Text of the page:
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Cold Spring Harb Perspect Biol. 2015 Jun 22;8(1):a020479. doi: 10.1101/cshperspect.a020479.

Oligodendrocytes: Myelination and Axonal Support.

Author information

1
Cellular Neuroscience, Max Planck Institute of Experimental Medicine, 37075 Göttingen, Germany Department of Neurology, University of Göttingen, 37075 Göttingen, Germany.
2
Department of Neurogenetics, Max Planck Institute of Experimental Medicine, 37075 Göttingen, Germany.

Abstract

Myelinated nerve fibers have evolved to enable fast and efficient transduction of electrical signals in the nervous system. To act as an electric insulator, the myelin sheath is formed as a multilamellar membrane structure by the spiral wrapping and subsequent compaction of the oligodendroglial plasma membrane around central nervous system (CNS) axons. Current evidence indicates that the myelin sheath is more than an inert insulating membrane structure. Oligodendrocytes are metabolically active and functionally connected to the subjacent axon via cytoplasmic-rich myelinic channels for movement of macromolecules to and from the internodal periaxonal space under the myelin sheath. This review summarizes our current understanding of how myelin is generated and also the role of oligodendrocytes in supporting the long-term integrity of myelinated axons.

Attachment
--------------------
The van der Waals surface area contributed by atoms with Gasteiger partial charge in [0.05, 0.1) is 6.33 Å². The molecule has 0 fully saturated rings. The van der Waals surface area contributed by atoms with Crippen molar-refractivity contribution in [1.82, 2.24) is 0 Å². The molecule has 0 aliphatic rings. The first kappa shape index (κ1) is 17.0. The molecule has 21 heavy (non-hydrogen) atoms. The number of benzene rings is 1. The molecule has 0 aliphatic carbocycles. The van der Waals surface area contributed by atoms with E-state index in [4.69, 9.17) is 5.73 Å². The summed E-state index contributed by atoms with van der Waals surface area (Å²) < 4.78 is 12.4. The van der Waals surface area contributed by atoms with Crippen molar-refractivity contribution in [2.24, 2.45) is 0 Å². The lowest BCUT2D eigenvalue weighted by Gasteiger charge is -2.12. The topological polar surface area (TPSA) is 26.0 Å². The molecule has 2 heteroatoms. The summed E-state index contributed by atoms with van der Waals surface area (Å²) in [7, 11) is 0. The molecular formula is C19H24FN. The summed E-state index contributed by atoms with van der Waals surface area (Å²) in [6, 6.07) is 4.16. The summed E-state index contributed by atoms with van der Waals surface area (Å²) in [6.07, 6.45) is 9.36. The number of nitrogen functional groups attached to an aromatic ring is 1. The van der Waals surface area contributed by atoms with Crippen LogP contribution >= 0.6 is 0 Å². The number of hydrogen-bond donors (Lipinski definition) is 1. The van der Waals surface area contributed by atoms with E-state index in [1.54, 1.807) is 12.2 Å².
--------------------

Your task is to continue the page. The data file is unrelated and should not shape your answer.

PMID:
26101081
PMCID:
PMC4691794
DOI:
10.1101/cshperspect.a020479
[Indexed for MEDLINE]
Free PMC Article

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